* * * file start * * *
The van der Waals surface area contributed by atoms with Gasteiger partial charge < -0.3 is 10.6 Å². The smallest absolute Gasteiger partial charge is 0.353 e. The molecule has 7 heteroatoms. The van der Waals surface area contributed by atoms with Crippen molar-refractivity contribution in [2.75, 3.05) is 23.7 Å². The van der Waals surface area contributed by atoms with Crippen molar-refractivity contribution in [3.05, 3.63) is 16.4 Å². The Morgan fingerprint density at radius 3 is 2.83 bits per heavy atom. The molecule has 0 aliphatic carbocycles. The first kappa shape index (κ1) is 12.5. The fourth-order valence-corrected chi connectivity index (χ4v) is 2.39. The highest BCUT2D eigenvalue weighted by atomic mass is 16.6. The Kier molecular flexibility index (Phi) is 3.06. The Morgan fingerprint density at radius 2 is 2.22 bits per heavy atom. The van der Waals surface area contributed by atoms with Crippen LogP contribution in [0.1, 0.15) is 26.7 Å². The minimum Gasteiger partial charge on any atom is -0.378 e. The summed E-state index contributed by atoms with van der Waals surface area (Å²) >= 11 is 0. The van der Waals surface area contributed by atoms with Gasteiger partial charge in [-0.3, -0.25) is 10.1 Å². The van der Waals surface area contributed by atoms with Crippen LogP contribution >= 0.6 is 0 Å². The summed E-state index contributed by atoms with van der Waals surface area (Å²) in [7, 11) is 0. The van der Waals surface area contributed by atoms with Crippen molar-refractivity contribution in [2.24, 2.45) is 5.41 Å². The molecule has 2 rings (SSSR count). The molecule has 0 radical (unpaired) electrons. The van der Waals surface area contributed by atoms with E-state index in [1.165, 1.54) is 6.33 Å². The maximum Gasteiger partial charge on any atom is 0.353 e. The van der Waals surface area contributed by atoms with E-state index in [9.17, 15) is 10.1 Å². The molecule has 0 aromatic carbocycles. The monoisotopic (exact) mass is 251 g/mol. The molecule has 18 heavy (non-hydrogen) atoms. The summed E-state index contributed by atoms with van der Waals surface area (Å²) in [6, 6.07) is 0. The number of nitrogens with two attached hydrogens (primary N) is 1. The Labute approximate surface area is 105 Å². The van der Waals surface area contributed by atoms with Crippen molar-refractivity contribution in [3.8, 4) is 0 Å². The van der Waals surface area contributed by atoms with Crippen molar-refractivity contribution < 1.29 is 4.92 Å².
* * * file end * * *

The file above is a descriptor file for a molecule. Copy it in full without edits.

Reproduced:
The van der Waals surface area contributed by atoms with Gasteiger partial charge < -0.3 is 10.6 Å². The smallest absolute Gasteiger partial charge is 0.353 e. The molecule has 7 heteroatoms. The van der Waals surface area contributed by atoms with Crippen molar-refractivity contribution in [2.75, 3.05) is 23.7 Å². The van der Waals surface area contributed by atoms with Crippen molar-refractivity contribution in [3.05, 3.63) is 16.4 Å². The Morgan fingerprint density at radius 3 is 2.83 bits per heavy atom. The molecule has 0 aliphatic carbocycles. The first kappa shape index (κ1) is 12.5. The fourth-order valence-corrected chi connectivity index (χ4v) is 2.39. The highest BCUT2D eigenvalue weighted by atomic mass is 16.6. The Kier molecular flexibility index (Phi) is 3.06. The Morgan fingerprint density at radius 2 is 2.22 bits per heavy atom. The van der Waals surface area contributed by atoms with Crippen LogP contribution in [0.1, 0.15) is 26.7 Å². The minimum Gasteiger partial charge on any atom is -0.378 e. The summed E-state index contributed by atoms with van der Waals surface area (Å²) >= 11 is 0. The van der Waals surface area contributed by atoms with Gasteiger partial charge in [-0.3, -0.25) is 10.1 Å². The van der Waals surface area contributed by atoms with Crippen LogP contribution >= 0.6 is 0 Å². The summed E-state index contributed by atoms with van der Waals surface area (Å²) in [7, 11) is 0. The van der Waals surface area contributed by atoms with Crippen molar-refractivity contribution in [2.24, 2.45) is 5.41 Å². The molecule has 2 rings (SSSR count). The molecule has 0 radical (unpaired) electrons. The van der Waals surface area contributed by atoms with E-state index in [1.165, 1.54) is 6.33 Å². The maximum Gasteiger partial charge on any atom is 0.353 e. The van der Waals surface area contributed by atoms with E-state index in [9.17, 15) is 10.1 Å². The molecule has 0 aromatic carbocycles. The monoisotopic (exact) mass is 251 g/mol. The molecule has 18 heavy (non-hydrogen) atoms. The summed E-state index contributed by atoms with van der Waals surface area (Å²) in [6, 6.07) is 0. The number of nitrogens with two attached hydrogens (primary N) is 1. The Labute approximate surface area is 105 Å². The van der Waals surface area contributed by atoms with Crippen molar-refractivity contribution in [3.8, 4) is 0 Å². The van der Waals surface area contributed by atoms with Crippen molar-refractivity contribution < 1.29 is 4.92 Å².